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Boy, 12, Dies After Being Struck By Baseball

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Eric Lederman (Photo from Facebook)

Eric Lederman (Photo from Facebook)

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OSWEGO, Ill. (CBS) –An apparent freak accident on the baseball field has left a 12-year-old athlete dead and stunned his community of Oswego.

Eric Lederman was pronounced dead at Advocate Lutheran General Hospital in Park Ridge at 8:04 p.m. Thursday, according to the Cook County Medical Examiner’s office.

A spokesman for Oswego Community Unit School District 308 said Eric was a sixth-grader at Thompson Junior High in Oswego who was playing for the Oswego Panthers U12 traveling team. The Oswego Softball and Baseball Assn. traveling team, which is not affiliated with the schools, was playing a game in Wheaton on Wednesday evening when the boy was accidentally struck in the neck with a ball and collapsed on the field, Kristine Liptrot said.

“I can’t honestly believe it. It’s sad,” classmate Eric Wilkinson tells CBS 2’s Brad Edwards.

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Eric was initially taken to Good Samaritan Hospital in Downers Grove and later taken by helicopter to Advocate Lutheran General Hospital, where he died, Liptrot said.

“This is a tragic loss that will affect students, staff, faculty and parents throughout the school district,” she said. “Eric’s teammates go to four different schools in the district, he has a sibling at the high school, and his mother is an employee of our food service vendor.”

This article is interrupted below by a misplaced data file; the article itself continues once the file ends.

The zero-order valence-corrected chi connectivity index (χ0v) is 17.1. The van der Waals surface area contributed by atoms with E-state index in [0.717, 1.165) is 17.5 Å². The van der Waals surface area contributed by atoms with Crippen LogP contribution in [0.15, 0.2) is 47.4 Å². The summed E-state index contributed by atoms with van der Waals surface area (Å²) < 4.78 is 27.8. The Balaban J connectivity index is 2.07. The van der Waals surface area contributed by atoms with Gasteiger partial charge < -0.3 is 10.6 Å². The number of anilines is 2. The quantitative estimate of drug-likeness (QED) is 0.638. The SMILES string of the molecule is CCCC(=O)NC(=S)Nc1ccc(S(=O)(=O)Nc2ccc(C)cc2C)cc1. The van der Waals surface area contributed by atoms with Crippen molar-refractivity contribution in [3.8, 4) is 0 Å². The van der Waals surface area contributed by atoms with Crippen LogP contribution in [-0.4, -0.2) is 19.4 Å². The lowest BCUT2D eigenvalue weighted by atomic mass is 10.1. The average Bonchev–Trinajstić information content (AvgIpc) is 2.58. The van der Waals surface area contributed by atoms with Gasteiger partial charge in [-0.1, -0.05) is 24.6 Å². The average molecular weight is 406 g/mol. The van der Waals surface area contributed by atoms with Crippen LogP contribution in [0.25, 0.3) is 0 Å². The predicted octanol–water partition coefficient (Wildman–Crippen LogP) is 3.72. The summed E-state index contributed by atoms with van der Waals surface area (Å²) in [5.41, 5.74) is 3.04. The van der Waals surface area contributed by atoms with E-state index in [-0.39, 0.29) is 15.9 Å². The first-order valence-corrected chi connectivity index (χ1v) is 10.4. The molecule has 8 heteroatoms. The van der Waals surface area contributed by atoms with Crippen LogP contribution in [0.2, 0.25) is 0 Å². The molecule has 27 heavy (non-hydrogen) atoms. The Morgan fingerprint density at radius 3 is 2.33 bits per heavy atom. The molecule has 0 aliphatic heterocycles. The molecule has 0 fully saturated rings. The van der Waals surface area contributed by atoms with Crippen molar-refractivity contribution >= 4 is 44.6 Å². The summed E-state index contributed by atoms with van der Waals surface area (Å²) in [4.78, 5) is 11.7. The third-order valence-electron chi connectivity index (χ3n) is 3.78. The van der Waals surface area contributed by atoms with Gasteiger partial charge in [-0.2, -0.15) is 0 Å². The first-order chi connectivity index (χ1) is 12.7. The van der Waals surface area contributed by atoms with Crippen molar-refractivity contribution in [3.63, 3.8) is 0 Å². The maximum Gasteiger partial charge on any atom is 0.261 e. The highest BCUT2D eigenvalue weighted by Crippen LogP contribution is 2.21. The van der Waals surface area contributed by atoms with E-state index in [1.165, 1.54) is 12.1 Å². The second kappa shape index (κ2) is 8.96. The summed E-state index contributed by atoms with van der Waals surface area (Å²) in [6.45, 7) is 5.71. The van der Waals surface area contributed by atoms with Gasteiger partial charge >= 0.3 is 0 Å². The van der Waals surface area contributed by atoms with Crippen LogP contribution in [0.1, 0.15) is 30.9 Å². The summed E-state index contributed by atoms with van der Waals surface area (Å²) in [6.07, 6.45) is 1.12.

Counselors, social workers and nurses will be available at Thompson Junior High and throughout the district to help students or adults deal with the loss, Liptrot said.

His baseball coach, Brian Zacker, said in a statement Friday that Eric “was an inspiration to his teammates, coaches and baseball family.” He played in-house baseball for two years, followed by OBSA travel baseball for three years, wearing No. 2 and playing catcher, third base and center field.

“He played with an infectious smile and played the game with tremendous passion and heart,” Zacker said. “His trademark move was to clap his batting gloves together continuously when he got on base to distract the pitcher. We could always hear when he was on base.

“He was also the comedian of the team. Whether we lost 2-1 or 20-1, he would always say something in our post-game huddle that would make us laugh. He brought a tremendous amount of joy, passion, and love to his team, coaches, and baseball family and we will never forget him. He may have been No. 2 in the field, but he will always be No. 1 in our hearts.”

Contributing: Sun-Times Media Wire

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